It’s October: the start of fall, the impending holiday season and, of course, cybersecurity awareness month. While you might not initially think thanksgiving, Black Friday and cybersecurity have much in common, there’s actually a lot to know about, especially when it comes to phishing.
You see, there’s been a general trend in recent years of malicious actors ramping up their phishing efforts over the holidays. In line with this, research shows phishing attacks increased by 400% between the first week of October and first of November 2021.
Because cybersecurity threats explode over the holiday period, we think cybersecurity awareness month is the perfect time to ramp up your employee education efforts. Human error, after all, is linked to over 90% of data breaches. If you empower your employees with the right knowledge and tools to spot cyber threats, you’re much less likely to suffer a cyber-attack.
With that in mind, we’ve created this handy resource to help your people spot the most common holiday phishing scams.
Hybrid work & the holidays: a hacker’s dream
Before we get to the list, it’s helpful to understand why the holidays are a cyber criminals favorite season in recent years. There are a few factors at play.
Firstly, McKinsey research shows that most organizations are embracing hybrid working to some extent. We all know that this work model is favored by employees, and can be great for overhead costs too. However, creating a culture of security from a distance is by no means easy.
Away from the office, employees are more vulnerable to phishing scams and other types of online fraud. They may click on a malicious email by accident, thinking it’s from a trusted source, for example.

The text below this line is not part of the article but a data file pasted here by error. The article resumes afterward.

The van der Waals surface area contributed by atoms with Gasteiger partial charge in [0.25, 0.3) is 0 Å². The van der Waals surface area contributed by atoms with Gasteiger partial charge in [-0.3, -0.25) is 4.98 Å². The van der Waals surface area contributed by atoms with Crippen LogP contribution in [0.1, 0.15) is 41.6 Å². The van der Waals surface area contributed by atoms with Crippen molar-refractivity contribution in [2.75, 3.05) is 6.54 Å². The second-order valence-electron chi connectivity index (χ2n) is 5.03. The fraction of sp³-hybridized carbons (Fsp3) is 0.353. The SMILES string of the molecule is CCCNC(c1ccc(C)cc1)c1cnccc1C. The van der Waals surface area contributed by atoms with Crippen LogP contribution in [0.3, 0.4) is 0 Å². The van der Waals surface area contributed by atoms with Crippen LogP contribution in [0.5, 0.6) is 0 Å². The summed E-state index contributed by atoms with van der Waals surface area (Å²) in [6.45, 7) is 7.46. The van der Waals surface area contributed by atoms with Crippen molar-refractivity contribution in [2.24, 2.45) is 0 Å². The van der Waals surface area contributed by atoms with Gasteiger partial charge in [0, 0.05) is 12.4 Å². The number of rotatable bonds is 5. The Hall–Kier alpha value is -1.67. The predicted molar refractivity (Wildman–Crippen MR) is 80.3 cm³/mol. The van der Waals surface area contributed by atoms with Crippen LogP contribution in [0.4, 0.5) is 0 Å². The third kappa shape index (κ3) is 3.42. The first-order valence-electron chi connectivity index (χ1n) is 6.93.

The holiday period exacerbates this issue. Christmas parties, gift receipts, Black Friday offers and much more means that your employees’ personal and professional inboxes will receive a flurry of communications. Some will be genuine, some will be malicious.
It’s up to you to arm your people with the knowledge to spot these scams, which often look a little like the examples below…
The most common holiday phishing scams to watch out for
Black Friday, seasonal sales and holiday celebrations mean that many of your employees will spend a lot of time surfing the web over the coming months, looking for the perfect gifts, clothes and food items to mark this festive time of year.
Research shows that around half of employees use their work devices for these kinds of activities – and that’s just the ones who admit to it! As your employees receive more emails relating to holiday promotions, receipts, delivery updates and events, they need to beware of holiday scams.
Hackers are counting on the fact that your employees are busy and preoccupied with the holidays, meaning they won’t thoroughly check the emails they receive. This is exactly how successful holiday phishing attacks happen.
Here’s what to look out for.
Fake order receipts
A fake order receipt is a common scam sent out by hackers in the holidays. The email typically imitates an order confirmation from a well-known, trusted brand, thanking the recipient for their order and showing the amount spent.
The email will usually contain a link, which the victim can click to ‘view their order’ or ‘track their delivery’. This link takes the victim to a fake log-in page, designed to harvest the individual’s login details or install malware on their device.
In the mad rush of holiday shopping, many people find it hard to keep track of what they have and haven’t ordered. They may click this link simply because they can’t remember what they’ve ordered or because they’re frustrated that a company has got their order wrong.
Delivery update hoaxes
For holiday events and family meetups, ensuring your parcel arrives on time and in good decision is a high priority for many of us. Again, hackers often take advantage of this during the holiday season, especially as people are ordering more things online than usual.
It’s common for malicious actors to send spoofed delivery updates from well-known couriers like Amazon, FedEx and UPS. Like the fake order receipt scams, these emails will again contain malicious links that aim to exploit the receiver.